On the 11th of January, at about 1.20 in the morning, Messrs, Shay, Kapur and Sharma approached the Premier’s doctor who was in the room next to him and told him that the Prime Minister is feeling unwell.

He became unwell at 1.20 am

Dr R N Chugh at once approached the Prime Minister and found that the Prime Minister was sitting on his bed, coughing and was complaining of lack of breath. He was holding his chest with his hands and looking pale. The doctor found the pulse to be very fast and blood pressure was not registered. The heart beats were hardly audible.

This is a classical presentation of acute heart attack with left ventricular failure. Ventricular arrhythmia can be a possibility.

With the help of gentlemen mentioned above the doctor put the Prime Minster in the reclining position, gave him intramuscular injection of MEPHENTINE SULPHATE one ml (15 milligram) and 1 ml of MICOREN.

At that point of time, mephenteramine was a common drug given to raise the blood pressure. Micorena was a respiratory stimulant.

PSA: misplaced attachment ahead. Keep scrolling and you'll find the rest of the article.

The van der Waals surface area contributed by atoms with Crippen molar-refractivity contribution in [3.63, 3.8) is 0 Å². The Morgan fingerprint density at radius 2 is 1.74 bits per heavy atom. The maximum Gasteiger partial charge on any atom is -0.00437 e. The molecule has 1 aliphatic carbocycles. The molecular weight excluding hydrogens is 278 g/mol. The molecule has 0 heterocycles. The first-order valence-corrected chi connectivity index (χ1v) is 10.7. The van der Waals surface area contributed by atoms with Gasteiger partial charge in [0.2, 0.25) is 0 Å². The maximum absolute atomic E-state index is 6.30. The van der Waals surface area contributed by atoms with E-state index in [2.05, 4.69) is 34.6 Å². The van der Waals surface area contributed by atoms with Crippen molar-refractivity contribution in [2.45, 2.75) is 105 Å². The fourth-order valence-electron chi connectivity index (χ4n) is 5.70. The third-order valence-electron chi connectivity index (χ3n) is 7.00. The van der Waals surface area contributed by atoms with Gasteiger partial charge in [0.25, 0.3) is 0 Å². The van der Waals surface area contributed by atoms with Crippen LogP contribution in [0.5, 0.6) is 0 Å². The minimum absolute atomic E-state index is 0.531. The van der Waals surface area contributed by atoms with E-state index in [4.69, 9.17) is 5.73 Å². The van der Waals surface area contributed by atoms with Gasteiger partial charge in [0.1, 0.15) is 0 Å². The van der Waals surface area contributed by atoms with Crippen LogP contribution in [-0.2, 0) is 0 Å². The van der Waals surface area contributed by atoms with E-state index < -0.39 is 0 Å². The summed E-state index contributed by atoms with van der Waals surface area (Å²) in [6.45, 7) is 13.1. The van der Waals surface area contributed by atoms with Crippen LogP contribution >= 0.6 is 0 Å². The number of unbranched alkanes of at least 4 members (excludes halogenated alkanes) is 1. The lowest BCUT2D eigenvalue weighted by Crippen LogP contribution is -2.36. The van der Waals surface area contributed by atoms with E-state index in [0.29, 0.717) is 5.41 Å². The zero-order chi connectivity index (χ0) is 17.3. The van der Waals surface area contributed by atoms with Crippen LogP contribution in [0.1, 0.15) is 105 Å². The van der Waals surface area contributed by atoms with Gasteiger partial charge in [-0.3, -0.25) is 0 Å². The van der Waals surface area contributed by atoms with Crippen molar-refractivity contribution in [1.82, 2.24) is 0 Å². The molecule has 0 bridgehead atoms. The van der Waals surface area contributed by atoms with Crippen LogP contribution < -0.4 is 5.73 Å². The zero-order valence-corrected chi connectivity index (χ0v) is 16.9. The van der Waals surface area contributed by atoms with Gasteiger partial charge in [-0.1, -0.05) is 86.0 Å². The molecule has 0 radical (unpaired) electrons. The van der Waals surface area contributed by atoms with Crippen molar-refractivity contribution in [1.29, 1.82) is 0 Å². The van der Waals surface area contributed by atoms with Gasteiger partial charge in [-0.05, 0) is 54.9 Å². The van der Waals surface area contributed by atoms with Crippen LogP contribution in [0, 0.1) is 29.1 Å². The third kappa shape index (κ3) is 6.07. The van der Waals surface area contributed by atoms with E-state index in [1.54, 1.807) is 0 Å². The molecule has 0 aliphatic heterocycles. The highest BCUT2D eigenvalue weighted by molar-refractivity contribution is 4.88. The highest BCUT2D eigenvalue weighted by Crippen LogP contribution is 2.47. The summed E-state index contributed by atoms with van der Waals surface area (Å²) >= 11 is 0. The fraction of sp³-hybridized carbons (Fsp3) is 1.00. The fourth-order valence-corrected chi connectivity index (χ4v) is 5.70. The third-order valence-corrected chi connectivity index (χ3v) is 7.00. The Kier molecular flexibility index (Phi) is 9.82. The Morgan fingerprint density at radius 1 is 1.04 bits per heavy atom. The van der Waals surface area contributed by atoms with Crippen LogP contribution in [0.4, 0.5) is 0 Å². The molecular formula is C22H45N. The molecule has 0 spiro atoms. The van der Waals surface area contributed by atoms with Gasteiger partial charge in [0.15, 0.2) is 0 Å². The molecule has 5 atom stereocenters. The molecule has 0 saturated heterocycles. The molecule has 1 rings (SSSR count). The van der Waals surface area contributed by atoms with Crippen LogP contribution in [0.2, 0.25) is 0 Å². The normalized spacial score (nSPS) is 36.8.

Within the next 3 minutes, PRIME MINISTER LB Shastri lost consciousness, the pulse disappeared, and breathing stopped and heart rate could not be heard.

It was a cardiac arrest.

Death occurred at 1.32 am in the morning of 11th January 1966.


Doctor R. N. Chugh had already began revival treatment by the method of indirect message of the heart and artificial respiration through the mouth by means of the air tube.

CPR was attempted.

The soviet doctor V G VERMENKO who had come there immediately on a call from Dr RN Chugh also took part in the treatment by revival procedure.

She found Prime Minister LB Shastri dead when she arrived. The pulse had stopped, the heart was silent, there was no breath and no corneal reflexes. The revival was continued further with the help of anti-….team of doctors which had arrived immediately on call. 


Indirect massage of the heart was done, in the left cavity mixture of potassium chloride with adrenaline and glucose

Here is some literature on the use of KCl in cardiac arrest.

Romain Jouffroy and Benoît Vivien. Antiarrhythmic drugs in out-of-hospital cardiac arrest: is there a place for potassium chloride? Crit Care. 2017;21 144.

According to current guidelines, antiarrhythmic drugs should be administered during the metabolic phase of cardiac arrest, which is paradoxically the most unfavorable phase for their efficiency [1]. Twenty-five years ago, Beyersdorf et al. [2] observed that administration of a high-potassium solution could salvage cardiac arrest patients due to an irreversible VF in metabolic phase of cardiac arrest. Direct intravenous KCl injection was recently shown efficient to stop refractory VF in a patient under continuous ECLS: a few minutes after KCl administration, the heart recovered a hemodynamically efficient normal sinus rhythm [3].